In public, money-management powerhouse Pimco has waged a toned-down battle to rebut the doomsday predictions of analyst Meredith Whitney, mostly through the measured commentary of its co-founder, bond guru Bill Gross. Whitney, of course, is warning of hundreds of billions of dollars of defaults in the municipal-bond market.
In private meetings with brokers who sell munis to investors and other major players, however, Pimco has launched an all-out war to discredit Whitney’s research in an attempt to restore confidence in the $3 trillion municipal-bond market. In the wake of Whitney’s prediction, made on the television show 60 Minutes in December and in selective follow-up appearances, investors have sold their muni holdings in droves.
Pimco, which specializes in selling bond-related mutual funds and other investments, has been hit particularly hard; the redemptions from municipal-bond funds have hit historic proportions, according to a report by Barclays Capital, totaling tens of billions of dollars, though there are some signs that the run on the market has abated.
But it hasn’t abated enough for Pimco. While Gross quietly jabs at Whitney in his television commentaries, his people on the ground in charge of selling bond funds to brokers are playing offense. According to one person with direct knowledge of the matter, a Pimco representative said that they money management firm has even obtained a copy of Whitney’s report, and it “wasn’t worth the paper it was written on.”
The Pimco representative said, according to this person, that the money management firm paid $10,000 to obtain the report and considered having Whitney herself address analysts at the money management firm, but decided not to because officials there believed her analysis to be superficial.
Mark Porterfied, a spokesman for Pimco, declined to comment publicly about the matter; Whitney didn’t return repeated telephone calls for comment.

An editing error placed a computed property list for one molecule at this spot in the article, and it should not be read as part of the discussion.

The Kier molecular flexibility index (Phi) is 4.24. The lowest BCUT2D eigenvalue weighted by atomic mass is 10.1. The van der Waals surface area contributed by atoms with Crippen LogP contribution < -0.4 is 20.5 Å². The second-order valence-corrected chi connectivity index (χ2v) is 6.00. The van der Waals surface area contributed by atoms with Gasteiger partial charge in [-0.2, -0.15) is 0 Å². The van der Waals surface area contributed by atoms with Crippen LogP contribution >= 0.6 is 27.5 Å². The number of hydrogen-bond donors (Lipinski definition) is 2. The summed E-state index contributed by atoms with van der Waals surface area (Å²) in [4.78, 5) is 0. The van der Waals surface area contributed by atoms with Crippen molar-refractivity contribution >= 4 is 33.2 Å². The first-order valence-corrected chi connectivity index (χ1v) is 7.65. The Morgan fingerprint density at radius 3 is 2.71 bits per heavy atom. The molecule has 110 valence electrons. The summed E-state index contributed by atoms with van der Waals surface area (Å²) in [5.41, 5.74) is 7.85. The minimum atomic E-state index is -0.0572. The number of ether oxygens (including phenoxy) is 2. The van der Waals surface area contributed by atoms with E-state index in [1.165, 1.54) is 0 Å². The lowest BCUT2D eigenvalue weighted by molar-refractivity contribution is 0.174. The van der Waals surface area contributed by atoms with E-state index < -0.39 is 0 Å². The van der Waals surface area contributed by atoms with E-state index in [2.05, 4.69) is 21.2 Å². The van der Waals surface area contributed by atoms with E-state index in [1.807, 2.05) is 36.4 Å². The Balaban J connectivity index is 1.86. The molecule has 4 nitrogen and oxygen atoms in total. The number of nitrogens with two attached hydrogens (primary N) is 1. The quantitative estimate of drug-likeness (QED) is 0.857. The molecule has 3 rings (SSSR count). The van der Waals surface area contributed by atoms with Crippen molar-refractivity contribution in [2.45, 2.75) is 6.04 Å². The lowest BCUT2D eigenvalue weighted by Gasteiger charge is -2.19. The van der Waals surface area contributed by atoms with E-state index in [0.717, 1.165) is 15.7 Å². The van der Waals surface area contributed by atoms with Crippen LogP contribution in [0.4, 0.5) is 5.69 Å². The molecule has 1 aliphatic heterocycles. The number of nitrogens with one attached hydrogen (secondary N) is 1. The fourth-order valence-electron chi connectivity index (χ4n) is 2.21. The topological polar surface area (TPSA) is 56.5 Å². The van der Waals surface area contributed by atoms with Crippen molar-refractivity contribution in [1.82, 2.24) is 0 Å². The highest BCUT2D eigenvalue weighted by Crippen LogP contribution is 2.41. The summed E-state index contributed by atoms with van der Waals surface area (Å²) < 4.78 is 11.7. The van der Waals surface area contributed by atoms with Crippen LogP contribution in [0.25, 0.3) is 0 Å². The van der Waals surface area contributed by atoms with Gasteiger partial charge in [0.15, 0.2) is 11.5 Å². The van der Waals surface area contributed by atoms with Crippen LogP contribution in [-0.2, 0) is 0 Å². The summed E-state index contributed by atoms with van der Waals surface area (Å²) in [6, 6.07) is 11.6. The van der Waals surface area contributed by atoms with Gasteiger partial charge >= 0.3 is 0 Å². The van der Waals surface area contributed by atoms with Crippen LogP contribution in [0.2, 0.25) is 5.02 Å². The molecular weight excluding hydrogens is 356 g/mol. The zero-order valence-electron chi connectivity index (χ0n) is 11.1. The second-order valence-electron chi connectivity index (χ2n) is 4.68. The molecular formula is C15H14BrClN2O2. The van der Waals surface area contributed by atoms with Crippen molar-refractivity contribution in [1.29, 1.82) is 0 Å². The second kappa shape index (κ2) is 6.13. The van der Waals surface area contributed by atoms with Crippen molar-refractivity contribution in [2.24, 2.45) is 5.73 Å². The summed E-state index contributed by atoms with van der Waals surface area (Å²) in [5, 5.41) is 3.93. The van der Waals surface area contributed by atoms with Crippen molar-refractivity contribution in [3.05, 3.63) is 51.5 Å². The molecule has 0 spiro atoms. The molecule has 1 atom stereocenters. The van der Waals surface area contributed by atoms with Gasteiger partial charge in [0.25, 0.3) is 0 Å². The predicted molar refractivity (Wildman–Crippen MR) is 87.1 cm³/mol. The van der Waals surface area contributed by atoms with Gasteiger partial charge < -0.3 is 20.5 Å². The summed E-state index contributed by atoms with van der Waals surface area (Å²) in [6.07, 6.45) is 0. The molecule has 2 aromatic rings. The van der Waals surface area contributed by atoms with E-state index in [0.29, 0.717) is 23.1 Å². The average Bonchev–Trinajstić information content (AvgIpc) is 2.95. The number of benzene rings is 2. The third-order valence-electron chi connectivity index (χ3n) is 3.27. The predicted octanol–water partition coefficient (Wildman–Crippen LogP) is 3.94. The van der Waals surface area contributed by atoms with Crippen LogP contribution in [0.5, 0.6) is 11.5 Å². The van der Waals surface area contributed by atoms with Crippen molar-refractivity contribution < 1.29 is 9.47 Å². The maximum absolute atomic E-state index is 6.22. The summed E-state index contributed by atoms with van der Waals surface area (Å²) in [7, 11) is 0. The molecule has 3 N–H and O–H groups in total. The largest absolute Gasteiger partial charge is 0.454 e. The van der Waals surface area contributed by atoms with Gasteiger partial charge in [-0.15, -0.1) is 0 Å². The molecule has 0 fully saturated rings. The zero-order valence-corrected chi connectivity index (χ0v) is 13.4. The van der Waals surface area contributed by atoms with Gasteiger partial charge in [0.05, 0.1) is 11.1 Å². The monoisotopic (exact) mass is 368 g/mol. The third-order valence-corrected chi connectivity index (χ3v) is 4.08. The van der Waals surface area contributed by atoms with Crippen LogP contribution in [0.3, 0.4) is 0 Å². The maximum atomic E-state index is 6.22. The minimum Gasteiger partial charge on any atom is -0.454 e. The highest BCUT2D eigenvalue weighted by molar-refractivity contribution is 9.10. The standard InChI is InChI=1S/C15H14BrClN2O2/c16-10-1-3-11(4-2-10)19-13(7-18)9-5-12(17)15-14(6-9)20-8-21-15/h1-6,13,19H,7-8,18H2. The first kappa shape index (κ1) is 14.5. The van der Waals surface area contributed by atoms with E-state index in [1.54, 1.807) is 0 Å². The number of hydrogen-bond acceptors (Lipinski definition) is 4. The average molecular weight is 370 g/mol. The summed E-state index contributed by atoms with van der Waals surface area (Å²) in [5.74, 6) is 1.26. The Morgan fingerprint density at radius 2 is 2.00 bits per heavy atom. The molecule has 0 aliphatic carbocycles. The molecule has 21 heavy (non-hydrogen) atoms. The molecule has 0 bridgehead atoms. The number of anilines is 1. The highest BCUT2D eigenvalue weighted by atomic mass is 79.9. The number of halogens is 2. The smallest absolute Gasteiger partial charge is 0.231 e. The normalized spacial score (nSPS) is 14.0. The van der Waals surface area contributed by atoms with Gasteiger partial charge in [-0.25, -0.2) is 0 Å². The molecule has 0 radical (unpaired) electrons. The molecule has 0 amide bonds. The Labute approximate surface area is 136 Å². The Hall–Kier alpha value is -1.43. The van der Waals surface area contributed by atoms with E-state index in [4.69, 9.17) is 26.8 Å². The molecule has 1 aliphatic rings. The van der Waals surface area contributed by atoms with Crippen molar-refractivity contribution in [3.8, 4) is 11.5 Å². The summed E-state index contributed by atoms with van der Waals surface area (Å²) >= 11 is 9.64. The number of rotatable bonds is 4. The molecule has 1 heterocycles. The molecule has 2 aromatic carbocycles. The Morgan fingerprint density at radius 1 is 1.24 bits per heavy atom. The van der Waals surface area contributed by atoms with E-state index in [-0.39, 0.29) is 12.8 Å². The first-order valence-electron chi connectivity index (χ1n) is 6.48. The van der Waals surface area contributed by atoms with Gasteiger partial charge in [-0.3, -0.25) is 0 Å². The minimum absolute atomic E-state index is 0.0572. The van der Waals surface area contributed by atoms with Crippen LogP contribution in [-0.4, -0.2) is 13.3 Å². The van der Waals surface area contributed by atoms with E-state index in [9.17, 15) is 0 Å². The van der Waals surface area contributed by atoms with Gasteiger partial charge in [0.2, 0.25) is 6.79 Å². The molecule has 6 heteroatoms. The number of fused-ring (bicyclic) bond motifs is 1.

FOX Business was the first media outlet to obtain the report, written back in September of 2010, titled “Tragedy of the Common; Launching Ratings on the Top 15 States.” As first reported on FOX Business, Whitney’s analysis contained none of the doomsday predictions she made on television, namely that there will be 50 to 100 major municipal-bond defaults costing investors hundreds of billions in losses over the next year.
It focused on state municipal issues, and stated that her analysts showed that no state would likely default. It made just a passing reference to the wider municipal bond market, namely cities and private entities that can issue tax exempt debt , stating “we believe there will invariably be defaults on the local level,” without giving specifics.
Whitney’s claims of hundreds of billions of defaults come amid considerable strain on budgets of states and cities across the country due to falling tax revenues as unemployment remains high and business conditions weak. And yet, the amount of defaults she predicted would surpass anything since at least the Great Depression, while many economists are projecting an improving economy in 2011.
That said, her statements have roiled the municipal bond markets, and caused small investors to flee, even attracting the attention of the Securities and Exchange Commission. Small investors who sold their holdings may be forced to jump back into the market (small investors are the largest holders of muni debt because of their tax advantages) at higher prices if her predictions turn out to be wrong.